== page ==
Vineyard prices

Fine wine news roundup: 22-28 June



Henri Jayer to headline London sale

Bonham’s next fine wine sale in London will be headlined by the wines of Henri Jayer, one of Burgundy’s most high-profile domaines.

The star lot will be six magnums of the 1996 Vosne-Romanee Cros Parantoux, valued at £85,000 - £100,000. Other highlights will include: a bottle of the 1985 Cros Parantoux, valued at £7,000 - £8,000; a bottle of 1991 Echezeaux, valued at £5,000 - £6,000; and two bottles of the 1990, valued at £6,000 - £8,000.

Other wines on offer at the sale, which takes place on 4th July, include 1982 La Mission Haut Brion, 1989 Latour and 1989 Petrus.


Bruno Paillard releases 2009 vintage

After 10 years of cellar aging, the 2009 vintage from Champagne Bruno Paillard has been released in the UK.

The wine, on offer at a recommended retail price of £68 per bottle, is an equal blend of Chardonnay and Pinot Noir, 20% of which was barrel-fermented. Dosage is a low 5g per litre, in keeping with the Bruno Paillard house style.

The label art has been designed by Swedish painter Anna-Lisa Unkurl, based on the theme ‘Invitation au Voyage’, so assigned as the wine’s aromas are “reminiscent of exotic foreign lands”.


Prices rise again for top French vineyards

New figures from French land agency Safer show that prices for vineyards in France rose again during 2018.

The average price per hectare in Burgundy rose by 4% to €6.25 million – double the price of 2011. Some highly sought-after regions could command up to €14.5 million per hectare, according to the research, while others were available for a comparatively reasonable €2.85 million.

Elsewhere, prices in Bordeaux’s Pauillac rose by 10% to an average €2.2 million, and by 20% in Pomerol to €1.8 million.

The findings support concerns from some winemakers about the impact of rising prices on succession planning. However, the research does suggest that increased interest in French vineyards has most recently come from investors already based in France with existing involvement in wine.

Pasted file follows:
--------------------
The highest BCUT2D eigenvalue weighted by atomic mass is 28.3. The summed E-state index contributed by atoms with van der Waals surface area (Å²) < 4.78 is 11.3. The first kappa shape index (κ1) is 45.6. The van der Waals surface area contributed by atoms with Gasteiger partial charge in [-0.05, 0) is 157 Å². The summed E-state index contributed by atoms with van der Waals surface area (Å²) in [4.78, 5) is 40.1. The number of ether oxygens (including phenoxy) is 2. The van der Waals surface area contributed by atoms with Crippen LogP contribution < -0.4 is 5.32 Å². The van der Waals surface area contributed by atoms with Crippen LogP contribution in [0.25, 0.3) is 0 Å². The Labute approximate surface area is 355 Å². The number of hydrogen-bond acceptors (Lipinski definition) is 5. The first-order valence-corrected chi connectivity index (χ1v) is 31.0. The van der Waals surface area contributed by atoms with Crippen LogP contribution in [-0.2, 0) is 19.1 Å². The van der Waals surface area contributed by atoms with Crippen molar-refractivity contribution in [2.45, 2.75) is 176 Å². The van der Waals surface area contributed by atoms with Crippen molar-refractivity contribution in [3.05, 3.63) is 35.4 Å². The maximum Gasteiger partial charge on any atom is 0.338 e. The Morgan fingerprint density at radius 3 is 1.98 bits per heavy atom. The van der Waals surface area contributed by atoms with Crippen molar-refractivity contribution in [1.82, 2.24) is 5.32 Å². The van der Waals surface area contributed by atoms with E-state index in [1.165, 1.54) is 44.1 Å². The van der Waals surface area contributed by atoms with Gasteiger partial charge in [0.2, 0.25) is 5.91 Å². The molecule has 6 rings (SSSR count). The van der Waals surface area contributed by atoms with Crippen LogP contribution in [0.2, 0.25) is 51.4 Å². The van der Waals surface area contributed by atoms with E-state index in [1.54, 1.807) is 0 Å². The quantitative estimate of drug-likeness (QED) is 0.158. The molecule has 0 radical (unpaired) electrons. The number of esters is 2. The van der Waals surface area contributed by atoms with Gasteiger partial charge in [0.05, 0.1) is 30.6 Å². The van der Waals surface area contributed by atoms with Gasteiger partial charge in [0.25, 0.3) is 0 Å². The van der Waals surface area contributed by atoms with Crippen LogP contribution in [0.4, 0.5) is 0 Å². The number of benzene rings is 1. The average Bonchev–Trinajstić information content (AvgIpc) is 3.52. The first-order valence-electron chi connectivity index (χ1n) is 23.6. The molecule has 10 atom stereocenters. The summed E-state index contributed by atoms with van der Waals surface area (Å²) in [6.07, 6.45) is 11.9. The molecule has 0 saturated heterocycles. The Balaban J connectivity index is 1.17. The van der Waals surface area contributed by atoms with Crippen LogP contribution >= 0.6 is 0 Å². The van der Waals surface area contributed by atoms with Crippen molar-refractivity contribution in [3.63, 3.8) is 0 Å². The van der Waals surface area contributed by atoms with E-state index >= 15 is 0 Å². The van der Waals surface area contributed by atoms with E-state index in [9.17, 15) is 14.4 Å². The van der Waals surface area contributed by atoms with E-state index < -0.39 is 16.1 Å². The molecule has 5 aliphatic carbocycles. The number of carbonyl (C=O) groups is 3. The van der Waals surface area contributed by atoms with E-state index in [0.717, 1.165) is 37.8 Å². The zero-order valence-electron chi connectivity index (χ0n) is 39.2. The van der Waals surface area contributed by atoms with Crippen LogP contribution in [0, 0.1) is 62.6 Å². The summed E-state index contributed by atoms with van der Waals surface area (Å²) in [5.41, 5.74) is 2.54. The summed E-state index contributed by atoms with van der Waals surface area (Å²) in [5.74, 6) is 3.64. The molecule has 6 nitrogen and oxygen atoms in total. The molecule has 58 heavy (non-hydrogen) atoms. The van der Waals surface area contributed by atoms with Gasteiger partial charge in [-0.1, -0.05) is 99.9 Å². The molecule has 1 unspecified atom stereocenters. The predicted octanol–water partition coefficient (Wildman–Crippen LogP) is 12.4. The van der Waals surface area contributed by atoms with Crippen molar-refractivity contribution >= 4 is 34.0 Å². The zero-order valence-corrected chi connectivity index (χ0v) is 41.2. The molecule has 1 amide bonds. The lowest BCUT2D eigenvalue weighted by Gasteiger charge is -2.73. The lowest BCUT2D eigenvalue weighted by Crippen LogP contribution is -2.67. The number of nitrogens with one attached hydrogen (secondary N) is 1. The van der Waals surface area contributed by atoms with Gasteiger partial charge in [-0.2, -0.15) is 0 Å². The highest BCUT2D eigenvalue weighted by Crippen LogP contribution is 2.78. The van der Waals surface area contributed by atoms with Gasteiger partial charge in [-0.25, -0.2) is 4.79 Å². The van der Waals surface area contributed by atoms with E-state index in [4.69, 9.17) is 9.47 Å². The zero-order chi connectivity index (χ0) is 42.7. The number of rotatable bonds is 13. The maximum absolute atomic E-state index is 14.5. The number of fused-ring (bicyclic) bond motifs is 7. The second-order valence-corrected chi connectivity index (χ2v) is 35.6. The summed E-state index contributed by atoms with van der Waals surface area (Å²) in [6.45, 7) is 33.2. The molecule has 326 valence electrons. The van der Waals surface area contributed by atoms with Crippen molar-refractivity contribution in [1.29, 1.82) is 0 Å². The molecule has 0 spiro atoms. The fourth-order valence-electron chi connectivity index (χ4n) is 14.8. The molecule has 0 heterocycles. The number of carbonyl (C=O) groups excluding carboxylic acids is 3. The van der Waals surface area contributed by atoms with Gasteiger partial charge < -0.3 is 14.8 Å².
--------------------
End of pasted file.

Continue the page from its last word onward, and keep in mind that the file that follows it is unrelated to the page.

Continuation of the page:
Californian wine continues to take US by storm

Sales of Californian wine totalled $40.2 billion in the US during 2018, up 3% on the previous year. According to figures from the Wine Institute, some 285 million cases were sold, including exports.

Wine Institute president and CEO Bobby Koch attributed the trend to consumers choosing to “trade up” to wines that emphasise quality, value and sustainable practices.

Jon Moramarco, editor of the wine analysis Gomberg Fredrikson report, told The Drinks Business that while Baby Boomers are still the driving force of wine consumption, sales are slowing down as the generation ages and presumably drinks less. As such, “wine marketers are working to maintain the interest of boomers and attract gen x’ers and millennials with new and different wines.”

Some 95% of US wine exports come from California, with the EU, Canada, Hong Kong, Japan and China accounting for its top markets.

According to data from Nielson, Chardonnay remains California’s best-selling grape variety by volume, with an 18.3% share of the market.


‘Unprecedented’ French heatwave is no cause for concern

French officials have issued a public health alert ahead of what is expected to be record June temperatures, set to hit 45°C in southern parts of the country.

However, while school exams have been postponed and authorities are taking steps to protect vulnerable citizens, the heatwave is unlikely to cause trouble in French vineyards.

According to a number of winemakers, vineyard shift patterns have been altered to prevent workers from bearing the worst of the heat, but the weather is not expected to have any impact on vines, since the heatwave is forecast to be short-lived.

Speaking to Decanter, Champagne AR Lenoble winemaker Antoine Malassagne said that a heatwave later in the season would be more problematic, as it would create the possibility of water stress and lead to grapes scorched by the sun.

Meanwhile, Domaine AF Gros winemaker Mathias Parent said that a heatwave at this time of year could actually be beneficial, as it could reduce the risk of disease in the vineyard.

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